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Old 08-21-2003, 10:31 AM
Acrylic Vessel Acrylic Vessel is offline
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Artists: Copywriting your artwork.

I was wondering, how do you copywrite your own artwork?

I have been making art for over ten years now. I have started to make my own lamps, and I have never seen any other artist or company make lamps the way I make them and I'm hoping that I can make some money off of them. Since I usally make them and then give them to friends for free.

I was thinking about selling a bunch of them at a local craft fair, but I've been to craft fairs, and know for a fact that lots people and companies go to them to get ideas for their own crafts/products.
I love sharing ideas with others, and my artwork with friends, but I need to finally make some money off of my artwork. Copywriting would be a good way to protect my art and ideas, and I figured that this was the best place to go for help.

Any suggestions........
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  #2  
Old 08-21-2003, 10:37 AM
Dogface Dogface is offline
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Re: Artists: Copywriting your artwork.

First, it's "copyright" as in "the right to make copies".

Under US Code, Title 17, the work is automatically copyrighted as soon as it exists. What you are talking about is "registration", which makes it easier to collect monetary damages in case of infringement.

The US Copyright Office has detailed instructions on how to register visual arts items.
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Old 08-21-2003, 02:29 PM
Chronos Chronos is offline
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Is copyright really what Acrylic Vessel is talking about, though? You can copyright an individual work, but I don't think that you can copyright a style. So another artist could see the work and still (legally) make something similar.
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Old 08-21-2003, 06:19 PM
Dreaming of Maria Callas Dreaming of Maria Callas is offline
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If you or another artist want to preserve the right of others to take your design and do what they want with it, adapting it, copying it, disassembling it, etc., you may want to consider copyrighting it and licensing it under the GNU General Public License or GNU Free Documentation License. The first was designed for software but is widely used for other things, the section is for free content in general.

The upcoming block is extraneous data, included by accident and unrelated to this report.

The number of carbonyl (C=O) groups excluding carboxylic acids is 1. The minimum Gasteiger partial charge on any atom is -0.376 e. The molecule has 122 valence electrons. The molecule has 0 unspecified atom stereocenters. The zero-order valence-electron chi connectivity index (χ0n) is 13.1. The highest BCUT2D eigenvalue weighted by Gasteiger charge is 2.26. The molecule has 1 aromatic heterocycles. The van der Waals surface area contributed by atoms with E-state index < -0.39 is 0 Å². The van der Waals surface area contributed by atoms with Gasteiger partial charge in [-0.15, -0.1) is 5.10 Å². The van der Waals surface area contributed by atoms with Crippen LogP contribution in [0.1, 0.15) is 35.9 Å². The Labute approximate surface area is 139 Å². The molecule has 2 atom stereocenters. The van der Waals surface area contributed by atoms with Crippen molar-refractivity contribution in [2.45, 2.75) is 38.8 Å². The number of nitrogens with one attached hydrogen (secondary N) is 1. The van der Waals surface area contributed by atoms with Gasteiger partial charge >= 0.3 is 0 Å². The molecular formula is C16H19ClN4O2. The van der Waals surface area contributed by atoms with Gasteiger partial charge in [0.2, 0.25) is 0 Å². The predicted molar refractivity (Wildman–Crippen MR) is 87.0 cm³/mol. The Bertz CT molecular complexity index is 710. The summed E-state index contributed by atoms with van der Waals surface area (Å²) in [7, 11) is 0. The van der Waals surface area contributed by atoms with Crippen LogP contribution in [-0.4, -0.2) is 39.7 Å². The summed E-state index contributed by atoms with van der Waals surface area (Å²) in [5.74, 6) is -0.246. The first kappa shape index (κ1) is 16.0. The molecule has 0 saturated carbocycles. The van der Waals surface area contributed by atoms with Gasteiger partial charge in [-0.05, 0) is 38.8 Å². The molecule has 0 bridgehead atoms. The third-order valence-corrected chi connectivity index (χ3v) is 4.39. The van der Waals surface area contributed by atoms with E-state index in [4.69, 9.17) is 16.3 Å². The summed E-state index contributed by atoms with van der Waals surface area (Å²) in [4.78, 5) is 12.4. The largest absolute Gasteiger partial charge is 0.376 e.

Remember, information wants to be free. And nowadays, pretty much everything is information, even your lamps.

UnuMondo
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Old 08-21-2003, 06:36 PM
Fear Itself Fear Itself is offline
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Also, your copyrights are only worth the money you are willing to spend to defend them. Anybody can violate your copyrights with impunity, unless you hire a lawyer and take them to court. If you are not willing to pay lawyers and spend time in court, you might as well not expend too much on copyrighting anything. Lawyers rarely, if ever, take copyright defense cases on a contingency.
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Old 08-21-2003, 09:39 PM
Acrylic Vessel Acrylic Vessel is offline
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Its getting really late and I just wanted to come on and say thanks for all the links.
It appears that I have alot of reading to do tommorrow.
Thanks again.
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Old 08-21-2003, 09:39 PM
Acrylic Vessel Acrylic Vessel is offline
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Join Date: May 2002
Its getting really late and I just wanted to come on and say thanks for all the links.
It appears that I have alot of reading to do tommorrow.
Thanks again.
__________________
"Art is life, breath it in and exhale the possibilities!"

"Yes, Frasier! I'm off to live in the Eco-pod."
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  #8  
Old 08-22-2003, 12:51 AM
Bill H. Bill H. is offline
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From a practical perspective, I don't think there's much you can do to protect your ideas.

However, I believe the proper protective instrument is a "Design Patent", which is a patent on the design of the invention, not on the functionality. What is important with this type of patent are the invention's unique ornamental and aesthetic properties.

I have been through the "utility patent" process a number of times, but have never been near a design patent. I suspect they are similar in basic concepts and costs though. And I can tell you that it's likely you'll spend a mess of money to get one.
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